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N1 it doesnt help when you berate us..I saw what you wrote on your board about whining...hmmmrpf! And as you can see from many posters that an Assisted Living Facility does not have to be that bad, you have to find a nice one and the right one. It seems many have adjusted once they get there. My mom is so lonely and does have caregivers during the week but I worry about her during the times she is alone and would love to know that if she is in an Assisted Living place there would be someone around the clock. Plus she can make friends and have meals prepared with older taste buds in mind.

So please don't berate us...support us! In many instances we are not qualified to deal with the onslaught of geriatric medicine and mental instablilty. It's not like diapering and feeding a baby like you mention about payback time. Babies don't talk back and make up wild stories to contend with.
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What a blessing! Good for you in making a tough decision. It is so good to hear that in 3 months she has already made a great transition and the move brought her happiness she was not expecting. Best to her and you !!!
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hello everyone...long time since I posted. Well, here's what has happened since Jan. 1. I have placed mom in an AL center. And after 3 months, she loves it! The only way I was able to get her to go to AL was by threatening to take her to court and obtain guardianship over her. Two of her primary care physicians told me they would write letters on my behalf expressing to the judge that mom was no able to live alone to her Parkinson's issues and her increasing dementia. When I told mom what the doctors were willing to do and the fact that judges usually side with recommendations by doctors in guardianship cases, she begrundingly agree to leave her home. I must admit the day I moved her in was difficult. Maybe the most trying and emotionally upsetting of my 55 years. I stayed with her for 3 days after her move to ensure she was comfortable and had everything she needed. I can share with you that after three months, mom is happy, has made many friends, and her emotional health seems to be much improved. The key for this miraculous turnound was having the full support and blessing of her doctor's (in writing) and the fact that Probate/Family court would rule in my favor. I feel terrible that I had to threaten mom to get her to move out, but in the end it was the best strategy for both of us. I guess you could say it was a "win-win" situation.
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When I placed my mom in a ALF it took her a while to adjust but now she does not want to leave. SHe has meals prepared for her, people to eat with, and she is NEVER alone. She just told me the other day how happy she was. I think in almost all cases at some point they end up liking it for many reasons. The best advise I can give you in looking for a ALF, is spend the time researching places and go visit them. Go visit lots of them. There are many types of places so it is important that you find something the compliments your moms personality and personal life. There are huge big commerical places all they way down to private home where only 4-6 people live there. I visited at least 20 places and did a lot of drive bys. I found the perfect place but it took some time. And she is now happy and I have a piece of mind. (until she runs out of money) Know in your heart you are doing the best thing for her. Good luck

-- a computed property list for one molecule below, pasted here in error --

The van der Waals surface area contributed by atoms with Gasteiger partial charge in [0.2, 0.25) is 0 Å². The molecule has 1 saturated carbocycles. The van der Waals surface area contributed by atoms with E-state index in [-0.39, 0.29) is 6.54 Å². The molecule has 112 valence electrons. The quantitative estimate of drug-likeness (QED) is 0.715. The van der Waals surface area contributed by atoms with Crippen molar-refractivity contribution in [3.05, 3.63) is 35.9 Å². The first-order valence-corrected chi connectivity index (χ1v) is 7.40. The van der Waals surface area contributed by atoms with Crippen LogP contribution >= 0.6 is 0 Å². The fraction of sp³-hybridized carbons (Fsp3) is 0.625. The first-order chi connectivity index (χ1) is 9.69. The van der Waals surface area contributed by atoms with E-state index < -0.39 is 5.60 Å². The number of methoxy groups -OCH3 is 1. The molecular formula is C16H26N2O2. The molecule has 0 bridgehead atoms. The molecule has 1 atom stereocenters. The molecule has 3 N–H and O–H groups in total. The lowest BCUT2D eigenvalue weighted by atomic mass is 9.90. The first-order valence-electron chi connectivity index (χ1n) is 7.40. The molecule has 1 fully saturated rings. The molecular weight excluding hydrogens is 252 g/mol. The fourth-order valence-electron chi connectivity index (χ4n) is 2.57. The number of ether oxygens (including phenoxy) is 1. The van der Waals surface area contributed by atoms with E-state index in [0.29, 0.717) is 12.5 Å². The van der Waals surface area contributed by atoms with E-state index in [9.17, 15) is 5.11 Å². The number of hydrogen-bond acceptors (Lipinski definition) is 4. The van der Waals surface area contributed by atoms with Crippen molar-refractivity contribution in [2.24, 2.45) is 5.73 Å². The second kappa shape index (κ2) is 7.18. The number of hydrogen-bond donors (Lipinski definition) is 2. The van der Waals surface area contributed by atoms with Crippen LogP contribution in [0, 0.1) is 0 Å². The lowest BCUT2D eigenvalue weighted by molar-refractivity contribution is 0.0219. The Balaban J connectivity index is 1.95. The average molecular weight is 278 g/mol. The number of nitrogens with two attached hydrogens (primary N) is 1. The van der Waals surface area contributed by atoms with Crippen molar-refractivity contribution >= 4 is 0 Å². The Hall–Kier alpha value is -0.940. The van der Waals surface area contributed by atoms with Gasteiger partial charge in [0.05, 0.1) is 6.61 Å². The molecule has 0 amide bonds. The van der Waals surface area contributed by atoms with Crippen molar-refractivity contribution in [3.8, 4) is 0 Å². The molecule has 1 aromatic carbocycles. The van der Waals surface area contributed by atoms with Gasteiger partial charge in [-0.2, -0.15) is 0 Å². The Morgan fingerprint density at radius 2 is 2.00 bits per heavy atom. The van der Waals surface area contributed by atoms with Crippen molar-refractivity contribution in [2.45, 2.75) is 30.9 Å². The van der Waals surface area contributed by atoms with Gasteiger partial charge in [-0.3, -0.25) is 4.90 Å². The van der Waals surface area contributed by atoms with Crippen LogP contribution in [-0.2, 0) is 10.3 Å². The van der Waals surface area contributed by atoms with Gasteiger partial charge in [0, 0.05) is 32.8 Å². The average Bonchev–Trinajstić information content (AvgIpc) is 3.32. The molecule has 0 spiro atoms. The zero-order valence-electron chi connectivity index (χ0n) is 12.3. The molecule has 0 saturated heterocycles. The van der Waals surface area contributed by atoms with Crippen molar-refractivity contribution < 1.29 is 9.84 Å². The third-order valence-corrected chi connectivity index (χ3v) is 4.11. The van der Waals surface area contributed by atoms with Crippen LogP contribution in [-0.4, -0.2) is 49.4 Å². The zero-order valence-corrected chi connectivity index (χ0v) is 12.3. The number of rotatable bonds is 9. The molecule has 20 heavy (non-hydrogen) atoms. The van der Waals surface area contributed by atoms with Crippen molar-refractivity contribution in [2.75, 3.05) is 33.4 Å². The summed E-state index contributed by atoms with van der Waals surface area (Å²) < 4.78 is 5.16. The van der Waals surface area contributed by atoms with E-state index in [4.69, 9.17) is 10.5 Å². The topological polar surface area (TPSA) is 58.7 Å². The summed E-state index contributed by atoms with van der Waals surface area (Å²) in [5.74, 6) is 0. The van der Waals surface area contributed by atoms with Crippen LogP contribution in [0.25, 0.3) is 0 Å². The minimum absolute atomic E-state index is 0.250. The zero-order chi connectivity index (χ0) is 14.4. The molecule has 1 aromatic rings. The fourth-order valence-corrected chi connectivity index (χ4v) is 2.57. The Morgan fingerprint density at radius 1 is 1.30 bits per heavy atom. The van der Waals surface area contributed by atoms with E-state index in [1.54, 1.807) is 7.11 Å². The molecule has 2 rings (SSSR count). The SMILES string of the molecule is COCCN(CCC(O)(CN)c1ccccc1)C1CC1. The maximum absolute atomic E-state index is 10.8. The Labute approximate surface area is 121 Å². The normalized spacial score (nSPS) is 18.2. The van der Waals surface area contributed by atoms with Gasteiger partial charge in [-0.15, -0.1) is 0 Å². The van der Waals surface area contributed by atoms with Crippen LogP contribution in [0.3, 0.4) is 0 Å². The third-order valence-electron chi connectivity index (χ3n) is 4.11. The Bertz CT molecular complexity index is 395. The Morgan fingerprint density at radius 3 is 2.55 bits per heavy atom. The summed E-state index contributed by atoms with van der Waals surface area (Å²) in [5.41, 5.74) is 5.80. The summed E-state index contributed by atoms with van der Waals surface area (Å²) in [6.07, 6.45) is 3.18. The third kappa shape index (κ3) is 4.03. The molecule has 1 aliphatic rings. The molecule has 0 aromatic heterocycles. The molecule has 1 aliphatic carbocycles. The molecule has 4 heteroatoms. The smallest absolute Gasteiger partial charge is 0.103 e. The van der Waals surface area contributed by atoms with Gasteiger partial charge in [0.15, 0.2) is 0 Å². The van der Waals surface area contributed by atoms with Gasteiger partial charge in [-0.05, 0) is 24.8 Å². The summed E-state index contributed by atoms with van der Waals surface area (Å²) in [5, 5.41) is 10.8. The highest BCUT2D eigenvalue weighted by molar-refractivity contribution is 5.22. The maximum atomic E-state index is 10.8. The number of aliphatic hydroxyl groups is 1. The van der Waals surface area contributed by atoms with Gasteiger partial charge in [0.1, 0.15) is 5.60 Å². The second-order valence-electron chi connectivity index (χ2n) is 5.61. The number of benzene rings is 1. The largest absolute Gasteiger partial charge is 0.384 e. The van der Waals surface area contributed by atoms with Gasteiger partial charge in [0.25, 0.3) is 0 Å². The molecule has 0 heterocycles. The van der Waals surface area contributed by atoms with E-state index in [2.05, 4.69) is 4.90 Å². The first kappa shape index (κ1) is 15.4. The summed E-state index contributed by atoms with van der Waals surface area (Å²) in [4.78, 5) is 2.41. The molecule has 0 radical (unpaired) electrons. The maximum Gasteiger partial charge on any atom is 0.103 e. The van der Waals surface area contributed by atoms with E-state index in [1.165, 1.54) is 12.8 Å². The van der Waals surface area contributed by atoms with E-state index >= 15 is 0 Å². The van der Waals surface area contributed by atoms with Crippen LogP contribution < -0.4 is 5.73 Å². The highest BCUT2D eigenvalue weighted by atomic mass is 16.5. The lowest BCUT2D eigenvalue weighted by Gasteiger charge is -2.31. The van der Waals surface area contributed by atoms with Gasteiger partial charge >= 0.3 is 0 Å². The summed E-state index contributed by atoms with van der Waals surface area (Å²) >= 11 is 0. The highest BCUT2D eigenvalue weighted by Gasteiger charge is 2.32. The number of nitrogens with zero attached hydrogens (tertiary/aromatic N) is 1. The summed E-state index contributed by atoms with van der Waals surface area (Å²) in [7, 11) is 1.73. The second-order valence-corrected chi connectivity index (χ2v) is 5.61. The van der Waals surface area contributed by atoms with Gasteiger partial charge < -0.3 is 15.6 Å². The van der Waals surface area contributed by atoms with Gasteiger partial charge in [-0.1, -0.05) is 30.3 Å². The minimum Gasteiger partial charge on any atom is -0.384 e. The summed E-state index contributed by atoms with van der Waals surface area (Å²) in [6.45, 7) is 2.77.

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Gary: what personally helped me a great deal through my caregiving journey - was the fact that I hooked up with my local chapter of the Alzheimer's Association...they are also online - and can be contacted 24/7 at the 800#. You have received some excellent advise. Now you have to start to put this advise into action. The sooner you do so-the better off everone wil be. There are also online support groups where you might be able to obtain more valuable information. Good Luck!
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If she has a lawyer that she's known for several years and values her opinion, it might help to get his comment about her giving you medical POA. I did that with my mother and it worked because Durable POA was easier to get than medical POA.

I had her lawyer draw up both POA's and he has a notary in his office. Also, you will want to make sure to file your Durable POA with the Register of Deeds if you have not already. I have given a copy to the medical records person at the hospital and to all of her doctors. I carry a copy of both POAs in the glove compartment of both of my cars in case of an emergency.

In dealing with people, I often look for lines on indirect influence when I run into brick walls. For example, my step-sister is great help in dealing with both my step-brother and my step-dad. See if you can find an indirect line of influence to get your mother on track.

Becoming depressed and combative is often seen in people with Dementia.

I hope for the best for both you and your mother.

If you wonder where in the world my username came from, I thought it was better than a nickname given to me and my sons by a friend who would say when he saw us three. "Well, there's Rambo Crowe and the Crowe-ets"
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This Crowemagnum guy is correct in so far as he stated that a POA for Medical and Financial is easier to obtain than going through the tough guardianship route. The difficult part is getting the patient ( mother/father ) to SIGN OVER, with notarization, the POA's. Don't forget they have to have an attorney present ( representing them) when they sign it over, plus at least one witness.